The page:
Entering my second semester of teaching ESL in southern China, I’ve been rejuvenated by a weeklong trip to Hong Kong over winter break and put in high spirits thanks to the early arrival of spring. Life these past few months without heating proved to be nothing short of brutal. Nowadays, rapeseed blooms in the fields across the river, painting the land in patches of yellow, and the scent of impending rain suffuses the evening air. Once again, I’m reminded of my love for this town.
My decision to move to China was motivated primarily by reasons other than teaching. This job is simply a means to achieving more personal ends. But I have come to enjoy the work more than expected, despite the school’s rather flippant disposition toward the legitimacy of my classes. Last term, I devoted nearly two and a half weeks to administering individual oral exams to all one-thousand of my students, only to discover recently that these grades which had been required of me were never reported by the office. Out here in the countryside, foreign teachers are still more status symbols than anything else. It can be a frustrating environment in which to work.
While the first few rows of every class are brimming with model students, I’ve started to suspect that the only reason the administration seats them this way is to charm their instructors through flattery; they listen, participate and always follow directions. Moving further down the aisle, however, is like suddenly finding yourself in the wrong end of town. Students sprawl comatose across their desks, unabashedly inattentive. Others huddle around MP4 players watching movies with their ears stopped up. Several times I’ve had to put out a cigarette. One boy even vomited ten minutes into my class last week because, as his deskmate later informed me, he’d had too much to drink. My kids are fifteen, sixteen at most.
As I was patrolling these academic hinterlands one day, I came across a boy in the back row staring crossly between his knees. As if there lay the answer to the question I had asked. From the blackboard I had been unable to see him slouched low behind his books, one of many enormous stacks which clutter almost every desktop. I asked him if he understood the directions but this elicited no response, not even the slightest hint of regard. I began reiterating the lesson for him in Chinese when he suddenly jerked to life and snapped that he couldn’t speak English. He had no intent to learn. Well, I sighed. All I’m asking is you try. I attempted to explain the importance of speaking a second language in this increasingly global world, but he only turned away, mumbling in that petulant tone the Chinese can take that perhaps this was the case for some but certainly not for him. What could I do? Our school preaches a philosophy of focused efficiency: work with the good students, don’t even bother with the bad ones. The other foreigners and I have been scolded several times before for banishing miscreants from class and pushing our own expectations. The Chinese teachers simply see it as a waste of time.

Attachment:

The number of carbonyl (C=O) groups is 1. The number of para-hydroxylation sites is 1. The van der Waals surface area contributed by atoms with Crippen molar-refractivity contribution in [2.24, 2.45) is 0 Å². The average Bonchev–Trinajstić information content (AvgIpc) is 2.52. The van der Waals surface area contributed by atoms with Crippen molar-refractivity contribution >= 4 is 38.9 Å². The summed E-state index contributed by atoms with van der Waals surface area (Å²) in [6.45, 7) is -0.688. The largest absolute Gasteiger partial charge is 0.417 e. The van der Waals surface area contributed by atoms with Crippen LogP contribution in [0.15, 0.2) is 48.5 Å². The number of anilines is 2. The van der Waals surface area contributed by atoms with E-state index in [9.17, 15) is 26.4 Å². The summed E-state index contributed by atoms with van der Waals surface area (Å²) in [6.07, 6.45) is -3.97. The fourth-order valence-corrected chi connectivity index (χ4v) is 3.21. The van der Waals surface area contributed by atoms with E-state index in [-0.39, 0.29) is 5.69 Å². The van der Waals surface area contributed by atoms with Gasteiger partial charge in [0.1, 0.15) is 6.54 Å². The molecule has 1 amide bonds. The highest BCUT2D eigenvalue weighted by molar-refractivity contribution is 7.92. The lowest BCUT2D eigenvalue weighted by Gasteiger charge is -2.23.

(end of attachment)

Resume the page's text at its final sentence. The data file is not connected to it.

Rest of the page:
So I went on with my lesson, leaving this reprobate to sulk on his own. But I was truly affected by what he had said. Most troubling of all was that his argument was sound. China’s rapid development over the past several decades has yet to reach the rural towns of the interior. Only about 20% of my students will continue on to college. The rest will most likely stay behind in this selfsame town to work as laborers, merchants or farmers, never again to encounter a foreigner. As much as I hated to admit it, he was probably right. Who was I to tell him that he had to learn English?
I spent several days wrestling with these thoughts, trying to justify my presence as a volunteer. I ran into the boy at the end of the week on his way home for lunch and fell in beside him as he walked down the alameda, past basketball courts already teeming with students not yet two minutes out from class and a dumpster where garbage burned and workers were constructing a low fieldstone wall, as if to hide the pollution were to deny it of existence. Alone, this boy had nothing to prove. We chatted politely while strolling beneath the poplars, discussing China, America and the Economic Crisis. Upon reaching the gate, he praised my Chinese, and as far as I could tell, he was genuinely impressed. I smiled and gave him a knowing look back. He seemed to understand the irony which I was trying to convey but only shrugged it off shyly before going along his way.
The following week he was as taciturn as before, but I’d already decided that I would ride him just the same. I’m not so idealistic as to think I’m going to change lives, but catering exclusively to the first few rows only makes me feel more like the puppet I sometimes fear myself to be. I’ll probably never get through to this boy or those like him, but I’ve been the resentful pupil once and know what feeds their fire. There’s no easier target than a hypocrite as a teacher. All I’m asking is I try.